December 17, 2007

How Are Games Art?

Now that I've conclusively resolved the debate about whether or not games are art, it's time to figure out exactly how.

Clive Barker argued that the nonlinearity of games didn't matter at all. "Let’s invent a world where the player gets to go through every emotional journey available. That is art. Offering that to people is art." But Ebert and I agree that there's more to art, since a sandbox or a Lego set or, more to the point, a personal experience isn't art. I don't quite think that it's authorial intent that matters, but I'm certain that the "art" is the product and not the consumption.

I'm much more sympathetic to Warren Spector's shared authorship model, by which I mean I love it passionately. Essentially, the game finds a way to let players help decide the story, but the designer keeps it within preset bounds. Deus Ex, for example, lets the player make moral decisions through actions and dialogue (should I kill or stun the terrorists? do I switch sides?) and then provides feedback by adjusting future dialogue and game worlds. You feel like your decisions matter.

The big limitation here is that the more freedom you offer the player (i.e. the bigger their share of the authorship), the more work the developer has to put in. If you let the player decide in the opening scene whether he wants to make this a comedy game in New York rather than a Sci-Fi game on the moon, you now have to make two games. Deus Ex solved this problem by crafting a story that forced your player to complete all the levels regardless of his sympathies; it was always rational to complete the objective. That can't be done every time. But this just seems like a creative problem. A good enough designer will figure out a solution.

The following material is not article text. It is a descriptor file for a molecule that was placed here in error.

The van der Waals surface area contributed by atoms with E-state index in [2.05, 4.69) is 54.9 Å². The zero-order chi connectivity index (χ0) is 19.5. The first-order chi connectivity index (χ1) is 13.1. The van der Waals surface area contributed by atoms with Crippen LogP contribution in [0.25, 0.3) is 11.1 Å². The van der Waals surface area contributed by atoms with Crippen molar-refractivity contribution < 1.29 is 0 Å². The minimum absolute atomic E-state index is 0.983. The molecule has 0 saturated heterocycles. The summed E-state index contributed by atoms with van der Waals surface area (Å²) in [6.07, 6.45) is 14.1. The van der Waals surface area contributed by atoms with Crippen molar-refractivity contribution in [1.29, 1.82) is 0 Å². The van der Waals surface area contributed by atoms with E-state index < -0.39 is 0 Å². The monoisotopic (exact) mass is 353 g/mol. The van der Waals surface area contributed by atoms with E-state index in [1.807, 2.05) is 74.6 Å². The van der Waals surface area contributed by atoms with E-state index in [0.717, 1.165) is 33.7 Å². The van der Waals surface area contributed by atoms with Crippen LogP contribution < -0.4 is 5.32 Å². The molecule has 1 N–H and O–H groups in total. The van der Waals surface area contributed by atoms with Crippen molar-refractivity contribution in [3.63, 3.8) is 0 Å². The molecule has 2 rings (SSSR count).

Chris Crawford, whom Spector names as an inspiration, writes in Interactive Storytelling that any sort of branching story requires too much work for too little freedom. His solution is to create an automated system of storytelling: the Erasmatron. It loads up an authored storyworld and allows the player to navigate the story at will. I'd love to play this. But while Crawford has made it clear that he considers interactive storytelling to be new and separate from games, it really just seems like a better, more efficient implementation of shared authorship, with more authorship reserved for the player.

Jonathan Blow gave a fantastic talk recently that partially argued for the importance of game rules in artistic consideration ("all games actively teach"), and The Escapist had a piece on the subject as well ("game rules are highly compact artistic statements"). Games like The Marriage or Ian Bogost's Persuasive Games take this approach. The idea is that all games can make a point by modeling a system and giving it context. By playing within this system and confronting its rules directly, we gain insight.

This sounds both intriguing and also very difficult. Usually when I've heard ideas about artistic games, the mechanics are already decided (e.g. "It's an FPS...") and a compelling story is glued on top. I think that game rules that compliment the story will become a critical component of artistic games in the future, in the same way that a fantastic artistic movie requires cinematography that compliments the story (and the acting, and the directing, et cetera).

Experimenting with game rules and basic mechanics, however, might require abandoning the safe methods of making a game "fun". Games might have to be compelling in other ways in order to keep players interested. A game without fun seems antithetical, but that might be the inevitable direction of a "serious" medium of art.

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